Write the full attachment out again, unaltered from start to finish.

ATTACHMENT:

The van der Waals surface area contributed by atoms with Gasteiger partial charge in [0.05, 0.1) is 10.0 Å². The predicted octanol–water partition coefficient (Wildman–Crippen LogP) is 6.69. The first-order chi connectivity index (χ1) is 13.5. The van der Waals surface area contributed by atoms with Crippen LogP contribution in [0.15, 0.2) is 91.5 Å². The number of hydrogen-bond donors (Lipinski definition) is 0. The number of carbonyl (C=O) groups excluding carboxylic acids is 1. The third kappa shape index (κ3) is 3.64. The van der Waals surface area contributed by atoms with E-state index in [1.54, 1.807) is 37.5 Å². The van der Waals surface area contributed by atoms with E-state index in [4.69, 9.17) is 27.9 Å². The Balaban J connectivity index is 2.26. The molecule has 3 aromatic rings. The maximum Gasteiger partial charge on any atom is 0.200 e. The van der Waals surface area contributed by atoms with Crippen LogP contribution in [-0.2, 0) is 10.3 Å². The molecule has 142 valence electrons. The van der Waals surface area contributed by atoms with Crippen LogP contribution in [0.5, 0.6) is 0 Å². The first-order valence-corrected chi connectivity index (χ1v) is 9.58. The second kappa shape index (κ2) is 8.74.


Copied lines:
The van der Waals surface area contributed by atoms with Gasteiger partial charge in [0.05, 0.1) is 10.0 Å². The predicted octanol–water partition coefficient (Wildman–Crippen LogP) is 6.69. The first-order chi connectivity index (χ1) is 13.5. The van der Waals surface area contributed by atoms with Crippen LogP contribution in [0.15, 0.2) is 91.5 Å². The number of hydrogen-bond donors (Lipinski definition) is 0. The number of carbonyl (C=O) groups excluding carboxylic acids is 1. The third kappa shape index (κ3) is 3.64. The van der Waals surface area contributed by atoms with E-state index in [1.54, 1.807) is 37.5 Å². The van der Waals surface area contributed by atoms with E-state index in [4.69, 9.17) is 27.9 Å². The Balaban J connectivity index is 2.26. The molecule has 3 aromatic rings. The maximum Gasteiger partial charge on any atom is 0.200 e. The van der Waals surface area contributed by atoms with Crippen LogP contribution in [-0.2, 0) is 10.3 Å². The molecule has 142 valence electrons. The van der Waals surface area contributed by atoms with Crippen LogP contribution in [0.5, 0.6) is 0 Å². The first-order valence-corrected chi connectivity index (χ1v) is 9.58. The second kappa shape index (κ2) is 8.74.